Cinema Film and Chemistry... Need help :)

Discussion in 'Color: Film, Paper, and Chemistry' started by jsmithphoto1, Feb 28, 2014.

  1. jsmithphoto1

    jsmithphoto1 Subscriber

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    So, this one goes out to PhotoEngineer or someone else with the experience and genius :smile:. I purchased 1000 feet of Kodak Vision 250D and 400 feet of Kodak Vision 320T. I am wanting to make some kind of home-made machine to wash the rem-jet off in bulk so I can re-sell and they can send it to their photo lab without screwing stuff up, so this is where my issue comes in. I have read online that since rem-jet needs to be soaked in an alkaline solution to wash off, doing this before exposure will partially develop the film. My theory is making a solution (very weak) of water and sodium tetraborate (borax). I have played with it just a little and have found that the smallest amount in water will soften the rem-jet so much that you can basically wash it off under running water. How much damage will the borax cause to the dyes in the emulsion? Also, will a warm air dryer cause damage to the dyes? Thanks!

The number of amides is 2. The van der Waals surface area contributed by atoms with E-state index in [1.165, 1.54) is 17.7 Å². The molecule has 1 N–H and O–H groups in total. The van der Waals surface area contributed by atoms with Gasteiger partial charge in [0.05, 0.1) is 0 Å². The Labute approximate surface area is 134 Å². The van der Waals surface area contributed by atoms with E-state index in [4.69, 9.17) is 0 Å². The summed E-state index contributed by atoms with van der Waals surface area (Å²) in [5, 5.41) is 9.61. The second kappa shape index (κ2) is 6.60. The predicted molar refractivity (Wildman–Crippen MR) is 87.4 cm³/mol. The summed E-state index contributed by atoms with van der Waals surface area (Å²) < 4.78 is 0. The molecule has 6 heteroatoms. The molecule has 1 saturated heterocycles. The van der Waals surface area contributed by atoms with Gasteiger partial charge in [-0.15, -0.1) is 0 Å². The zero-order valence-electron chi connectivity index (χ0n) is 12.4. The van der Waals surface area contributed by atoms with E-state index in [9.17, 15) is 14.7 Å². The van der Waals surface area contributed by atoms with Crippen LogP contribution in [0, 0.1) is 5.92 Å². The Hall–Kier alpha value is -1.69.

2. Gerald C Koch

    Gerald C Koch Member

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    As I see it you have three problems. First, An ECN type film will not develop correctly with C-41 processing. There will be color shifts and cross-over and possibly other problems. Second, you must remove the rem-jet coating but you cannot allow the film emulsion to get wet. To do so would remove such things as sensitizing dyes. There is also the risk of rem-jet particles being transferred to the emulsion side. Third, these films are intended for the ECN-2 process. Even if you remove the rem-jet coating processors will not be happy with these films going through their C-41 baths.

    Eastman does have some cine films that do not have the rem-jet coating and are intended for C-41 processing. They would be a better choice.
     
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  3. Gerald C Koch

    Gerald C Koch Member